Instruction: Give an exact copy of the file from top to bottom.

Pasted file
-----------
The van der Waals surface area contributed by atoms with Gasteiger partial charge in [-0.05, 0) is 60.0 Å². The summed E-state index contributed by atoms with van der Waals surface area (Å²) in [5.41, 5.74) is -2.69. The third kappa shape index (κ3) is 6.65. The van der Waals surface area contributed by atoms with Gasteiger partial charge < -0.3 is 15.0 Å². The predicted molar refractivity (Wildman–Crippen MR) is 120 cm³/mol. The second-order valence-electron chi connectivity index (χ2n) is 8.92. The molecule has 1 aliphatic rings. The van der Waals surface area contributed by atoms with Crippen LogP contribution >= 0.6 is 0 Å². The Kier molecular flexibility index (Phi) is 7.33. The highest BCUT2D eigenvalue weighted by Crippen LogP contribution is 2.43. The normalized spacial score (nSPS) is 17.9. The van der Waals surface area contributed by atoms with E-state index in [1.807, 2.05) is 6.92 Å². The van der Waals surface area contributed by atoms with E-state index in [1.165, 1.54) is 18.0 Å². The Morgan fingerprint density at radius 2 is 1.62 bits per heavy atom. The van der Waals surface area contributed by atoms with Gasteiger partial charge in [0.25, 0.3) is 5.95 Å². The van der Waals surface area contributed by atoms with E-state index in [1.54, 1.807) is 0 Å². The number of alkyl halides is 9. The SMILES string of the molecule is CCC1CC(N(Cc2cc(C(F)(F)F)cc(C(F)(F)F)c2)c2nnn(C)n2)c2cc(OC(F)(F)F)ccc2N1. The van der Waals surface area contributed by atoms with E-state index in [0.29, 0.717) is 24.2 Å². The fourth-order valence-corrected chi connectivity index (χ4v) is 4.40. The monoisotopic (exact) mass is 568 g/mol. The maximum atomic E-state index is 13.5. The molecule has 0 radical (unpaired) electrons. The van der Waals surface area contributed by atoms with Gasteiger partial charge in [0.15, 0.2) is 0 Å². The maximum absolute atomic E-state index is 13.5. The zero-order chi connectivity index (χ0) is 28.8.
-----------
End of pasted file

The van der Waals surface area contributed by atoms with Gasteiger partial charge in [-0.05, 0) is 60.0 Å². The summed E-state index contributed by atoms with van der Waals surface area (Å²) in [5.41, 5.74) is -2.69. The third kappa shape index (κ3) is 6.65. The van der Waals surface area contributed by atoms with Gasteiger partial charge < -0.3 is 15.0 Å². The predicted molar refractivity (Wildman–Crippen MR) is 120 cm³/mol. The second-order valence-electron chi connectivity index (χ2n) is 8.92. The molecule has 1 aliphatic rings. The van der Waals surface area contributed by atoms with Crippen LogP contribution >= 0.6 is 0 Å². The Kier molecular flexibility index (Phi) is 7.33. The highest BCUT2D eigenvalue weighted by Crippen LogP contribution is 2.43. The normalized spacial score (nSPS) is 17.9. The van der Waals surface area contributed by atoms with E-state index in [1.807, 2.05) is 6.92 Å². The van der Waals surface area contributed by atoms with E-state index in [1.165, 1.54) is 18.0 Å². The Morgan fingerprint density at radius 2 is 1.62 bits per heavy atom. The van der Waals surface area contributed by atoms with Gasteiger partial charge in [0.25, 0.3) is 5.95 Å². The van der Waals surface area contributed by atoms with E-state index in [1.54, 1.807) is 0 Å². The number of alkyl halides is 9. The SMILES string of the molecule is CCC1CC(N(Cc2cc(C(F)(F)F)cc(C(F)(F)F)c2)c2nnn(C)n2)c2cc(OC(F)(F)F)ccc2N1. The van der Waals surface area contributed by atoms with E-state index in [0.29, 0.717) is 24.2 Å². The fourth-order valence-corrected chi connectivity index (χ4v) is 4.40. The monoisotopic (exact) mass is 568 g/mol. The maximum atomic E-state index is 13.5. The molecule has 0 radical (unpaired) electrons. The van der Waals surface area contributed by atoms with Gasteiger partial charge in [0.15, 0.2) is 0 Å². The maximum absolute atomic E-state index is 13.5. The zero-order chi connectivity index (χ0) is 28.8.